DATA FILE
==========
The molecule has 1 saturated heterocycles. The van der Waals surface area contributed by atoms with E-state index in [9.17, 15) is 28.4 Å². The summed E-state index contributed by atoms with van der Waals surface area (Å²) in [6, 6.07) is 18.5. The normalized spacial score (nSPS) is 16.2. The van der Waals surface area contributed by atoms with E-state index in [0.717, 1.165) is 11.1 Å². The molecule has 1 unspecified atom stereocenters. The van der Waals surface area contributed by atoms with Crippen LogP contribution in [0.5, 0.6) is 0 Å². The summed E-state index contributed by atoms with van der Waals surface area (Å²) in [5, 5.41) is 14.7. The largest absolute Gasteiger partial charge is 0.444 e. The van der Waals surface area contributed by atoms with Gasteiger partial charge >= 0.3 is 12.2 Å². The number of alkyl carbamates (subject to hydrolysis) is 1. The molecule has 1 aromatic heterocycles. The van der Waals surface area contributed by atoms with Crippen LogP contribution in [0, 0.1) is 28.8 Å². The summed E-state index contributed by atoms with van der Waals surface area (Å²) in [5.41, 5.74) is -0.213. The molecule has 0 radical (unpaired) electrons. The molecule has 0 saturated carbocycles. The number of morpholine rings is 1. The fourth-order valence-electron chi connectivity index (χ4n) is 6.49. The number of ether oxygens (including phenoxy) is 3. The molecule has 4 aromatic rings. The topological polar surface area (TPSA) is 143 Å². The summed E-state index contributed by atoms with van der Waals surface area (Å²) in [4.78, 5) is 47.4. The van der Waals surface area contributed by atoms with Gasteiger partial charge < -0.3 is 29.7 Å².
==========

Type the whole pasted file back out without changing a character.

The molecule has 1 saturated heterocycles. The van der Waals surface area contributed by atoms with E-state index in [9.17, 15) is 28.4 Å². The summed E-state index contributed by atoms with van der Waals surface area (Å²) in [6, 6.07) is 18.5. The normalized spacial score (nSPS) is 16.2. The van der Waals surface area contributed by atoms with E-state index in [0.717, 1.165) is 11.1 Å². The molecule has 1 unspecified atom stereocenters. The van der Waals surface area contributed by atoms with Crippen LogP contribution in [0.5, 0.6) is 0 Å². The summed E-state index contributed by atoms with van der Waals surface area (Å²) in [5, 5.41) is 14.7. The largest absolute Gasteiger partial charge is 0.444 e. The van der Waals surface area contributed by atoms with Gasteiger partial charge >= 0.3 is 12.2 Å². The number of alkyl carbamates (subject to hydrolysis) is 1. The molecule has 1 aromatic heterocycles. The van der Waals surface area contributed by atoms with Crippen LogP contribution in [0, 0.1) is 28.8 Å². The summed E-state index contributed by atoms with van der Waals surface area (Å²) in [5.41, 5.74) is -0.213. The molecule has 0 radical (unpaired) electrons. The molecule has 0 saturated carbocycles. The number of morpholine rings is 1. The fourth-order valence-electron chi connectivity index (χ4n) is 6.49. The number of ether oxygens (including phenoxy) is 3. The molecule has 4 aromatic rings. The topological polar surface area (TPSA) is 143 Å². The summed E-state index contributed by atoms with van der Waals surface area (Å²) in [4.78, 5) is 47.4. The van der Waals surface area contributed by atoms with Gasteiger partial charge < -0.3 is 29.7 Å².